Anyway looking forward to future posts!
April, you’re so right about finding that balance. Avoiding extremism is a big part of why I think education is key. If we teach kids why certain foods are bad for them (say, artificial colors or refined sugars), then they have context for the decisions we make, instead of just viewing it as deprivation. So when I tell T, for instance, why I don’t want her to eat a blue-frosted cupcake, she knows it’s because the cupcake has chemicals and other things that are bad for her body. It’s not because we don’t ever eat sweets, because we do. We just try to eat wholesome sweets. Sometimes she still really wants the blue cupcake, though, and I don’t fight her on it. But the beautiful thing is that, most of the time, she takes a couple of bites and is satisfied. And many times she’s tried something she thought was going to taste good (because it was pretty), then found out it actually did not. I love when that happens.
Chris! This is really exciting! I appreciate all the work you have already put into this, I am sure this is going to be informative. Spoonfed is now bookmarked on my computer.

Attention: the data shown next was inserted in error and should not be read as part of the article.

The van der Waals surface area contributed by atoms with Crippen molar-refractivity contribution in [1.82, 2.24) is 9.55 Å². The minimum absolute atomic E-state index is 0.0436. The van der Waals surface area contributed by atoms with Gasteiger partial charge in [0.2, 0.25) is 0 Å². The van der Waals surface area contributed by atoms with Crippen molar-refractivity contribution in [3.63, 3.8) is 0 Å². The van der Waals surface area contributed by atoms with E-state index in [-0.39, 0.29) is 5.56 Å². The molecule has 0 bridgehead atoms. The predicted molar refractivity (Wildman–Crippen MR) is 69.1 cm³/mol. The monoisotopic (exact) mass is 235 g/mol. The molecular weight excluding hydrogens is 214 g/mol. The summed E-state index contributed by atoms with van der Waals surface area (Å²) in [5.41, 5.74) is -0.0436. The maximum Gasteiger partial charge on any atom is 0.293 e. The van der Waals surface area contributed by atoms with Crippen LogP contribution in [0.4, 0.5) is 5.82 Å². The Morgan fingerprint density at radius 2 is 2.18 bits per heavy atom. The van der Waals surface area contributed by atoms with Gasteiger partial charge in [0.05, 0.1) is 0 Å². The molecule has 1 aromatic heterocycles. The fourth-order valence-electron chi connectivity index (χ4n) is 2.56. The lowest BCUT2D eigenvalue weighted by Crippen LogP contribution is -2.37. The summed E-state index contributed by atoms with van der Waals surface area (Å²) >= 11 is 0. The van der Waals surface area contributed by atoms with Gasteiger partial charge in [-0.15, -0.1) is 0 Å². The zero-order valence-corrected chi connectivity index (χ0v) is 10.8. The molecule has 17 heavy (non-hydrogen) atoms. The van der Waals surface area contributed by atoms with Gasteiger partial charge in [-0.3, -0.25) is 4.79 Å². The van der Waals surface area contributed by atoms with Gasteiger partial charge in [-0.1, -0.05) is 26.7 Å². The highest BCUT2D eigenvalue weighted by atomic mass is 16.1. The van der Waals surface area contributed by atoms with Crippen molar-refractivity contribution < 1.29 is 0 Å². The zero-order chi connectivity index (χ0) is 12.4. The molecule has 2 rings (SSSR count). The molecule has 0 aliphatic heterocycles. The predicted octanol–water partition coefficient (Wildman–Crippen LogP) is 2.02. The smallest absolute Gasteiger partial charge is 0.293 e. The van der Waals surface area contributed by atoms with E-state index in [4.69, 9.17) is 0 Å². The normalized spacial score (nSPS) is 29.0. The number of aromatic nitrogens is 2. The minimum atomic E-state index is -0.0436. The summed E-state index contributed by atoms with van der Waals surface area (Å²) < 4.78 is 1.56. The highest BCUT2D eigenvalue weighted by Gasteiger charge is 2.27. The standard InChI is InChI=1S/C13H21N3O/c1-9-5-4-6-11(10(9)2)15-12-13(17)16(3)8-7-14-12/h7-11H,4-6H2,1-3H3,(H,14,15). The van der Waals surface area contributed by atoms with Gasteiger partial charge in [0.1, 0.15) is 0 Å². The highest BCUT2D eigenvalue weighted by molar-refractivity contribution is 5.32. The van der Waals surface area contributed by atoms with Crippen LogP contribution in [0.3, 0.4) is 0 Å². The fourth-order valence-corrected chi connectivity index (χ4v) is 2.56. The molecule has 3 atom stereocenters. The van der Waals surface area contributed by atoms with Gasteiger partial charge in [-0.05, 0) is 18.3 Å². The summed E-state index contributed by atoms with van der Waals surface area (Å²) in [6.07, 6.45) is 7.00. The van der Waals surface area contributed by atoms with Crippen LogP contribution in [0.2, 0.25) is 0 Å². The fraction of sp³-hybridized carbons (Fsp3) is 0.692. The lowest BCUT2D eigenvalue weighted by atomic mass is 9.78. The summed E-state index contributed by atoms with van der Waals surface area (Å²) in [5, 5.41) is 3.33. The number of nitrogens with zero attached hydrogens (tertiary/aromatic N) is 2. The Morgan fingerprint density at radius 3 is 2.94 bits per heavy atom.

Love the topic, and love the Carlin clip. A blogger after my own heart… I’ll definitely stay tuned.
Congratulations, Chris! Looks fantastic. Reads beautifully.
My personal questions on all of this have a lot to do with the psychology of food and the emotional aspect of food choices. I feel good that I’ve helped my family improve a great deal in this area, and we are consistently building healthier habits, but I get stuck when it comes to my own cravings and the meanings/feelings around some things (i.e. nostalgia for the fake maple syrup of yore).
I also struggle with taking the time to do it right when I have so many other things pulling at me. Guilt, also, is an impediment. I hate feeling pressured to be perfect, so sometimes I just throw up my hands.
Ok, enough with the confessional. ; ) Looking forward to more! Thanks!